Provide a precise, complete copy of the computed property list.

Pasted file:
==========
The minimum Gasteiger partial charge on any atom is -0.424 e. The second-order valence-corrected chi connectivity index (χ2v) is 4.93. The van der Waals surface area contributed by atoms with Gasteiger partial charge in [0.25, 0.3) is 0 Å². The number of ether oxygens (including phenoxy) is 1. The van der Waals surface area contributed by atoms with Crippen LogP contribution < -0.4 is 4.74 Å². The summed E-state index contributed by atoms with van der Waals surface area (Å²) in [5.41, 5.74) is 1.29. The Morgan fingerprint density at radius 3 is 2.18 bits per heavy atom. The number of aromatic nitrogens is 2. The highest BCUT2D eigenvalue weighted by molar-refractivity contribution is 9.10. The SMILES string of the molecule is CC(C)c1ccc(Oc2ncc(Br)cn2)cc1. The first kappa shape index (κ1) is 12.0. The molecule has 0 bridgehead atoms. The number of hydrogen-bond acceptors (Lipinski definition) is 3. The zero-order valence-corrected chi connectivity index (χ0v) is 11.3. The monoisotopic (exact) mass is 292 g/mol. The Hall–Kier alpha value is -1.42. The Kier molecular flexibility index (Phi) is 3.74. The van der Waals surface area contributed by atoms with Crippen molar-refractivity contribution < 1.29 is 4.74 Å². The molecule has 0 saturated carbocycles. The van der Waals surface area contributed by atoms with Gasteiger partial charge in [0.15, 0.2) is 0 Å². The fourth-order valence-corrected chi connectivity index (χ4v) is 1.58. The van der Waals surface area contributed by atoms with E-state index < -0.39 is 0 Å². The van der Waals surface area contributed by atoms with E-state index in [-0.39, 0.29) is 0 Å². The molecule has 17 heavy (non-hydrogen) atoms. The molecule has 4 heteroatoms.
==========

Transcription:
The minimum Gasteiger partial charge on any atom is -0.424 e. The second-order valence-corrected chi connectivity index (χ2v) is 4.93. The van der Waals surface area contributed by atoms with Gasteiger partial charge in [0.25, 0.3) is 0 Å². The number of ether oxygens (including phenoxy) is 1. The van der Waals surface area contributed by atoms with Crippen LogP contribution < -0.4 is 4.74 Å². The summed E-state index contributed by atoms with van der Waals surface area (Å²) in [5.41, 5.74) is 1.29. The Morgan fingerprint density at radius 3 is 2.18 bits per heavy atom. The number of aromatic nitrogens is 2. The highest BCUT2D eigenvalue weighted by molar-refractivity contribution is 9.10. The SMILES string of the molecule is CC(C)c1ccc(Oc2ncc(Br)cn2)cc1. The first kappa shape index (κ1) is 12.0. The molecule has 0 bridgehead atoms. The number of hydrogen-bond acceptors (Lipinski definition) is 3. The zero-order valence-corrected chi connectivity index (χ0v) is 11.3. The monoisotopic (exact) mass is 292 g/mol. The Hall–Kier alpha value is -1.42. The Kier molecular flexibility index (Phi) is 3.74. The van der Waals surface area contributed by atoms with Crippen molar-refractivity contribution < 1.29 is 4.74 Å². The molecule has 0 saturated carbocycles. The van der Waals surface area contributed by atoms with Gasteiger partial charge in [0.15, 0.2) is 0 Å². The fourth-order valence-corrected chi connectivity index (χ4v) is 1.58. The van der Waals surface area contributed by atoms with E-state index < -0.39 is 0 Å². The van der Waals surface area contributed by atoms with E-state index in [-0.39, 0.29) is 0 Å². The molecule has 17 heavy (non-hydrogen) atoms. The molecule has 4 heteroatoms.